James Wong said: "While this is supposedly part of an effort to deter
    sugar smuggling, it could signal some displeasure with Singapore.

    "And I feel some officers are being overzealous in enforcing the law."

    Some reasons for tit-for-tat tensions include recent reports in the
    Singapore media on crime across the Causeway and the Singapore
    Government's refusal to recognise the MyKad as an entry document for
    frequent travellers, said Mr Wong.

    Malaysian Retailers' Association honorary secretary Chow Chee Ming told
    Today a blanket ban on sugar purchases was "unreasonable".

    He said: "This new rule is not very business-friendly. There should be
    some flexibility to allow for personal consumption, while deterring
    commercial trading of cheap sugar."

    Mr Shahrir agreed: "The focus should be clamping down on smugglers, not on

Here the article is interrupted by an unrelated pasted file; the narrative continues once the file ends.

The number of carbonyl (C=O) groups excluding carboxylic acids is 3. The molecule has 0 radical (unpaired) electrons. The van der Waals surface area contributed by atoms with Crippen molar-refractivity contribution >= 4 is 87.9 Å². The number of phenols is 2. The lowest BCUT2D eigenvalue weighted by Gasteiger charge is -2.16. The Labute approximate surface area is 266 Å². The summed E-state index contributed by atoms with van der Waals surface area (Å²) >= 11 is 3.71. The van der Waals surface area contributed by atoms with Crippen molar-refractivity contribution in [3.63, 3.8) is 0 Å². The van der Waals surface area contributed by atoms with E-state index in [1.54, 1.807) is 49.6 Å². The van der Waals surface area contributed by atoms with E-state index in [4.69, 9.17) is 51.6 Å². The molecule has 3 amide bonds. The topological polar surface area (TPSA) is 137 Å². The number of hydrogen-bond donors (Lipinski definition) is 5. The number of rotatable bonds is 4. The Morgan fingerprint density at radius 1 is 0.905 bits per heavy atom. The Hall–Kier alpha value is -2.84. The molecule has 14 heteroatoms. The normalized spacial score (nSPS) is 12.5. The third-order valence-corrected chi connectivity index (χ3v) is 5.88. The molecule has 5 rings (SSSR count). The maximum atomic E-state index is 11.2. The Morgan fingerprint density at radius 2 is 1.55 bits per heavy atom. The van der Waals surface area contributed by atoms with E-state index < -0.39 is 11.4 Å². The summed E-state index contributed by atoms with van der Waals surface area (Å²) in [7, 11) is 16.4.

people who buy sugar for personal consumption."

    However, Mr Chow hopes that the new ruling can eventually be taken with a
    pinch of salt.

    "Previously there was a limit on the amount of cooking oil, flour,
    condensed milk and sugar each person could bring into Singapore, but this
    was gradually enforced less strictly," he said.

    This law restricts the amount of price-controlled goods - such as sugar,
    flour, cooking oil and condensed milk - that can be exported, to 2kg per
    person.

    Nevertheless, sugar sales have recently come under scrutiny by the
    Malaysian government, which is now on the lookout for sugar hoarders and
    smugglers across the Thai and Indonesian borders.

    Earlier this month, Prime Minister Abdullah Ahmad Badawi said the
    government was stepping up enforcement against those hoarding sugar and
    raising the price of the controlled item.

    Mr Idris Johari, assistant manager of Central Sugar Refinery in Shah Alam,
    told Today that Malaysia was not suffering from any sugar shortage.

    "I think there is no reason to stop consumers from buying a few kilograms